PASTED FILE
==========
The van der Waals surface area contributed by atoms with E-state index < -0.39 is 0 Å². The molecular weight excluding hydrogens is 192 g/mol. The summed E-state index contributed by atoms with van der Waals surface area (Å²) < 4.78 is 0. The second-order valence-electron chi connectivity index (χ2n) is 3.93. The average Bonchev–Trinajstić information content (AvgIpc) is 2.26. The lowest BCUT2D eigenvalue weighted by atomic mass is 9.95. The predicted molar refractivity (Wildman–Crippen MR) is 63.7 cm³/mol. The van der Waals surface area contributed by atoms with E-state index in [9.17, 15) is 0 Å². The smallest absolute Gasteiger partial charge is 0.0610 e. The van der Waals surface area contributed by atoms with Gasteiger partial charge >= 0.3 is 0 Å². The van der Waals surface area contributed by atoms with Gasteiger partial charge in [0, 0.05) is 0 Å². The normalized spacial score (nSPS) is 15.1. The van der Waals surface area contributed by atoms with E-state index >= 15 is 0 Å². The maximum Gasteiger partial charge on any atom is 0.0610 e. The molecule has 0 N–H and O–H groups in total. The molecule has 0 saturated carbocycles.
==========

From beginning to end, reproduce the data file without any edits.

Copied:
The van der Waals surface area contributed by atoms with E-state index < -0.39 is 0 Å². The molecular weight excluding hydrogens is 192 g/mol. The summed E-state index contributed by atoms with van der Waals surface area (Å²) < 4.78 is 0. The second-order valence-electron chi connectivity index (χ2n) is 3.93. The average Bonchev–Trinajstić information content (AvgIpc) is 2.26. The lowest BCUT2D eigenvalue weighted by atomic mass is 9.95. The predicted molar refractivity (Wildman–Crippen MR) is 63.7 cm³/mol. The van der Waals surface area contributed by atoms with E-state index in [9.17, 15) is 0 Å². The smallest absolute Gasteiger partial charge is 0.0610 e. The van der Waals surface area contributed by atoms with Gasteiger partial charge >= 0.3 is 0 Å². The van der Waals surface area contributed by atoms with Gasteiger partial charge in [0, 0.05) is 0 Å². The normalized spacial score (nSPS) is 15.1. The van der Waals surface area contributed by atoms with E-state index >= 15 is 0 Å². The maximum Gasteiger partial charge on any atom is 0.0610 e. The molecule has 0 N–H and O–H groups in total. The molecule has 0 saturated carbocycles.